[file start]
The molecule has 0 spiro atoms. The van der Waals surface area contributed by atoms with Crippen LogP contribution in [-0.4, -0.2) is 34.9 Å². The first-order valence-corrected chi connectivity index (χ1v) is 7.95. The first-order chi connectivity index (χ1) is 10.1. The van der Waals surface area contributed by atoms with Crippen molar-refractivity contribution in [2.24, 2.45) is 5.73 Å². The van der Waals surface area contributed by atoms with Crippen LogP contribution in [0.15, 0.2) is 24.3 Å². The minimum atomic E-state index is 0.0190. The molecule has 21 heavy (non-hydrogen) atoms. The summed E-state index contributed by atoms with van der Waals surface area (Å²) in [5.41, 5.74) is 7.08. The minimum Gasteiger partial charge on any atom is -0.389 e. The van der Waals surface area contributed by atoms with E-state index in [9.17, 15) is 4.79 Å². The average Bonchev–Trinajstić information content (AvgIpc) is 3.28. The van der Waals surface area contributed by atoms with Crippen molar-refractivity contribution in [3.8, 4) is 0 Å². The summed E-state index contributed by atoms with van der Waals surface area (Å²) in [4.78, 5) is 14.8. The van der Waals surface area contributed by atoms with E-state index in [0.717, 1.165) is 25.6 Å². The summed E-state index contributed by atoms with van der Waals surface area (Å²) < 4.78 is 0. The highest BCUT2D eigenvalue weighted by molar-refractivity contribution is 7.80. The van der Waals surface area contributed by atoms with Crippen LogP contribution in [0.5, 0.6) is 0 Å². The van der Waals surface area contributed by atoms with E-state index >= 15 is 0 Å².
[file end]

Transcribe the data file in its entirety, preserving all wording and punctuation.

The molecule has 0 spiro atoms. The van der Waals surface area contributed by atoms with Crippen LogP contribution in [-0.4, -0.2) is 34.9 Å². The first-order valence-corrected chi connectivity index (χ1v) is 7.95. The first-order chi connectivity index (χ1) is 10.1. The van der Waals surface area contributed by atoms with Crippen molar-refractivity contribution in [2.24, 2.45) is 5.73 Å². The van der Waals surface area contributed by atoms with Crippen LogP contribution in [0.15, 0.2) is 24.3 Å². The minimum atomic E-state index is 0.0190. The molecule has 21 heavy (non-hydrogen) atoms. The summed E-state index contributed by atoms with van der Waals surface area (Å²) in [5.41, 5.74) is 7.08. The minimum Gasteiger partial charge on any atom is -0.389 e. The van der Waals surface area contributed by atoms with E-state index in [9.17, 15) is 4.79 Å². The average Bonchev–Trinajstić information content (AvgIpc) is 3.28. The van der Waals surface area contributed by atoms with Crippen molar-refractivity contribution in [3.8, 4) is 0 Å². The summed E-state index contributed by atoms with van der Waals surface area (Å²) in [4.78, 5) is 14.8. The van der Waals surface area contributed by atoms with E-state index in [0.717, 1.165) is 25.6 Å². The summed E-state index contributed by atoms with van der Waals surface area (Å²) < 4.78 is 0. The highest BCUT2D eigenvalue weighted by molar-refractivity contribution is 7.80. The van der Waals surface area contributed by atoms with Crippen LogP contribution in [0.5, 0.6) is 0 Å². The van der Waals surface area contributed by atoms with E-state index >= 15 is 0 Å².